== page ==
Skip That

Paranoia
Watching stars like Gary Oldman and Harrison Ford waste their talents in an empty thriller like Paranoia is like seeing lions at the zoo. Sure, they're still impressive, but you can't help regretting the venue. The two play rival tycoons who use new recruit Adam (Liam Hemsworth) as a pawn in their bid to outmaneuver each other. (As the dumbest tech genius alive that's pretty much all he's good for.) Plot points are telegraphed from miles away. World-changing software ideas are dreamed up and executed perfectly within hours. Characters behave nothing like actual people. For a movie that's all about innovation, it's a shame that there's nothing new here.

And Skip This – Unless You Really Dig Ashton Kutcher

JOBS
As Steve Jobs, the late co-founder of Apple, Ashton Kutcher proves he has a far wider range than his previous roles would suggest. He's cagey, expressive and undeniably compelling as the mercurial magnate, but the film isn't nearly as clever or inventive as Jobs, himself.

I have to admit, the opening scene, in which an older Jobs introduces the world to the iPod, actually gave me goose bumps. (It's wondrous to think how much he changed all of our lives.) But from there the film just hits its marks, moving by rote from one moment in the company's early history to the next.

We never find out how someone so in touch with human instinct could be such a creep, or how he reconciled with the daughter he shunned – according to the film it just happens. But the performances, including the phenomenally talented Josh Gad as Steve Wozniak, make the two hours bearable.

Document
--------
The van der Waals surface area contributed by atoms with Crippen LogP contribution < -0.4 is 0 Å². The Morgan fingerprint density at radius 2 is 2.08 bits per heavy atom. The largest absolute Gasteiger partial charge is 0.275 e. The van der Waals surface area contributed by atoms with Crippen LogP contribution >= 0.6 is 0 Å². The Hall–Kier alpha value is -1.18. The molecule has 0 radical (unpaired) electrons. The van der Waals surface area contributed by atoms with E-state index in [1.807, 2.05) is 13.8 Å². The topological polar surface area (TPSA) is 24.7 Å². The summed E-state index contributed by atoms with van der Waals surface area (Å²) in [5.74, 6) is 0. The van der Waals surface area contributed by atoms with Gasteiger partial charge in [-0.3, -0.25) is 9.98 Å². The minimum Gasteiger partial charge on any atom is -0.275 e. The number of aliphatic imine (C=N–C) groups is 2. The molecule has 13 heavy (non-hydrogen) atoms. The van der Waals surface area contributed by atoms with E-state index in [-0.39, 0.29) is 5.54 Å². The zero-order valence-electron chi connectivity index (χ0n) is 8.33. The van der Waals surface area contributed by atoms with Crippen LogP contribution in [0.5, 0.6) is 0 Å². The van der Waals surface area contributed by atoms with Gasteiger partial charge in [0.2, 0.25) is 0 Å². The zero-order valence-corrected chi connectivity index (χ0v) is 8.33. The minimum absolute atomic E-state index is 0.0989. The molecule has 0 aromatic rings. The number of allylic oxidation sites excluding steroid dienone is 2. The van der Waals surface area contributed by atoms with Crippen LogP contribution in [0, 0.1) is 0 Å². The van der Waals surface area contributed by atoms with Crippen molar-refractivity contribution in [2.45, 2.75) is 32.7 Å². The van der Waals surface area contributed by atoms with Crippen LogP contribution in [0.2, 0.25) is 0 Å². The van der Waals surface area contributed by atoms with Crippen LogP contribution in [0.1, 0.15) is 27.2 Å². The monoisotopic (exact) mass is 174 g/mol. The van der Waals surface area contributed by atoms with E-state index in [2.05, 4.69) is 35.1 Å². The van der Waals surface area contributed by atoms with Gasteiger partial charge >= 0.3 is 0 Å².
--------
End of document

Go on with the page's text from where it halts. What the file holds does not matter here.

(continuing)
Proceed with Extreme Caution ...

Kick-Ass 2 It’s hard to know what to make of Kick-Ass 2. On the one hand, after a summer of watching a bloodless zombie infestation and cities crumble while nary a citizen comes away with scratch, there's something oddly cathartic about seeing a movie that not only refuses to avert its gaze from the violence at its center, but openly wallows in it.

As Kick-Ass and Hit Girl (Aaron Taylor-Johnson and Chloë Grace Moretz, both just as good as they were in 2010 original) face off against a super villain with a profane moniker (fellow returnee Christopher Mintz-Plasse, who’s cheese has not aged as well), blood gushes. Arms, legs and necks crackle, pop and snap.

But how much is too much? For me, it was when a cadre of bad guys slaughter 10 consecutive NYPD cops, the last couple via lawnmower. And at that point, the real carnage is still to come. Who needs it?

Fans of the original, those with iron stomachs and particularly twisted senses of humor, and very few others.

Ironically, Jim Carrey, who later denounced the film’s violence on Twitter, seems to be having the time of his life as Colonel Stars and Stripes, a gangster turned vigilante leader. The twinkle in those masked eyes shows that he was in on the joke, at least for a while.